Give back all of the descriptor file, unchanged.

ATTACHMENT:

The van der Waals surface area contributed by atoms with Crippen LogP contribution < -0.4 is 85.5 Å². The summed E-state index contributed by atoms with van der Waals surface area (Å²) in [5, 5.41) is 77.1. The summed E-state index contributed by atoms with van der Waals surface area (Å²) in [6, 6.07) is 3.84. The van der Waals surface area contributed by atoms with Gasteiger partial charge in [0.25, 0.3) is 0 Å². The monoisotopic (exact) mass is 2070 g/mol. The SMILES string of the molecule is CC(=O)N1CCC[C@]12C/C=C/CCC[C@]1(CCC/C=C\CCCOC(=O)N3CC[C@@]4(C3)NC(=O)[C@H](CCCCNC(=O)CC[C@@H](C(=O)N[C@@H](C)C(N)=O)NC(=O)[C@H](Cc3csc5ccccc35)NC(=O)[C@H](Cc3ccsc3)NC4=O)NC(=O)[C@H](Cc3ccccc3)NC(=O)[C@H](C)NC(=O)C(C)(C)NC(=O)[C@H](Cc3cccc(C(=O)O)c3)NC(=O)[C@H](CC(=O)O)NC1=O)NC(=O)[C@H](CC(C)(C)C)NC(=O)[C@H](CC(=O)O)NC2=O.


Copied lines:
The van der Waals surface area contributed by atoms with Crippen LogP contribution < -0.4 is 85.5 Å². The summed E-state index contributed by atoms with van der Waals surface area (Å²) in [5, 5.41) is 77.1. The summed E-state index contributed by atoms with van der Waals surface area (Å²) in [6, 6.07) is 3.84. The van der Waals surface area contributed by atoms with Gasteiger partial charge in [0.25, 0.3) is 0 Å². The monoisotopic (exact) mass is 2070 g/mol. The SMILES string of the molecule is CC(=O)N1CCC[C@]12C/C=C/CCC[C@]1(CCC/C=C\CCCOC(=O)N3CC[C@@]4(C3)NC(=O)[C@H](CCCCNC(=O)CC[C@@H](C(=O)N[C@@H](C)C(N)=O)NC(=O)[C@H](Cc3csc5ccccc35)NC(=O)[C@H](Cc3ccsc3)NC4=O)NC(=O)[C@H](Cc3ccccc3)NC(=O)[C@H](C)NC(=O)C(C)(C)NC(=O)[C@H](Cc3cccc(C(=O)O)c3)NC(=O)[C@H](CC(=O)O)NC1=O)NC(=O)[C@H](CC(C)(C)C)NC(=O)[C@H](CC(=O)O)NC2=O.